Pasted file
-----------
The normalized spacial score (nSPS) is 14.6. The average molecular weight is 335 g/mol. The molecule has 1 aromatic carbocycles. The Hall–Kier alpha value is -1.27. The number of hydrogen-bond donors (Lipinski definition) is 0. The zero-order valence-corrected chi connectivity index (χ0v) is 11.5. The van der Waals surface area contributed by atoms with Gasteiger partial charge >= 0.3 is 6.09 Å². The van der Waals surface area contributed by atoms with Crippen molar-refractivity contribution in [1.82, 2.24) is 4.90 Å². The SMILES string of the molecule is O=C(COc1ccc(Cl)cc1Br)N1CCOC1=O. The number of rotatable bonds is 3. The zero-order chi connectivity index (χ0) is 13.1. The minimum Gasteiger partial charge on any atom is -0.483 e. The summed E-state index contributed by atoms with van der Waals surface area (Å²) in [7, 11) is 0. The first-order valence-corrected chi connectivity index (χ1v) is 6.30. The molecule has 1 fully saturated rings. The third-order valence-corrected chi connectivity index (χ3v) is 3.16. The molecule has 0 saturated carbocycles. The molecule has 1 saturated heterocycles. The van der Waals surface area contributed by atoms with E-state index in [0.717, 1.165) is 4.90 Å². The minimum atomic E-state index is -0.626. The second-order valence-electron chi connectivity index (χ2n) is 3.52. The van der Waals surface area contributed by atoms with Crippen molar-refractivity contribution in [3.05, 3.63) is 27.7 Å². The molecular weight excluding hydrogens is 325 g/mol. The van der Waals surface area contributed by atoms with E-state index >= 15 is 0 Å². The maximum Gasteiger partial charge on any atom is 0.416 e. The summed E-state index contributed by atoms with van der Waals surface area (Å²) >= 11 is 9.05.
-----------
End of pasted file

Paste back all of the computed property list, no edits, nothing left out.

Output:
The normalized spacial score (nSPS) is 14.6. The average molecular weight is 335 g/mol. The molecule has 1 aromatic carbocycles. The Hall–Kier alpha value is -1.27. The number of hydrogen-bond donors (Lipinski definition) is 0. The zero-order valence-corrected chi connectivity index (χ0v) is 11.5. The van der Waals surface area contributed by atoms with Gasteiger partial charge >= 0.3 is 6.09 Å². The van der Waals surface area contributed by atoms with Crippen molar-refractivity contribution in [1.82, 2.24) is 4.90 Å². The SMILES string of the molecule is O=C(COc1ccc(Cl)cc1Br)N1CCOC1=O. The number of rotatable bonds is 3. The zero-order chi connectivity index (χ0) is 13.1. The minimum Gasteiger partial charge on any atom is -0.483 e. The summed E-state index contributed by atoms with van der Waals surface area (Å²) in [7, 11) is 0. The first-order valence-corrected chi connectivity index (χ1v) is 6.30. The molecule has 1 fully saturated rings. The third-order valence-corrected chi connectivity index (χ3v) is 3.16. The molecule has 0 saturated carbocycles. The molecule has 1 saturated heterocycles. The van der Waals surface area contributed by atoms with E-state index in [0.717, 1.165) is 4.90 Å². The minimum atomic E-state index is -0.626. The second-order valence-electron chi connectivity index (χ2n) is 3.52. The van der Waals surface area contributed by atoms with Crippen molar-refractivity contribution in [3.05, 3.63) is 27.7 Å². The molecular weight excluding hydrogens is 325 g/mol. The van der Waals surface area contributed by atoms with E-state index >= 15 is 0 Å². The maximum Gasteiger partial charge on any atom is 0.416 e. The summed E-state index contributed by atoms with van der Waals surface area (Å²) >= 11 is 9.05.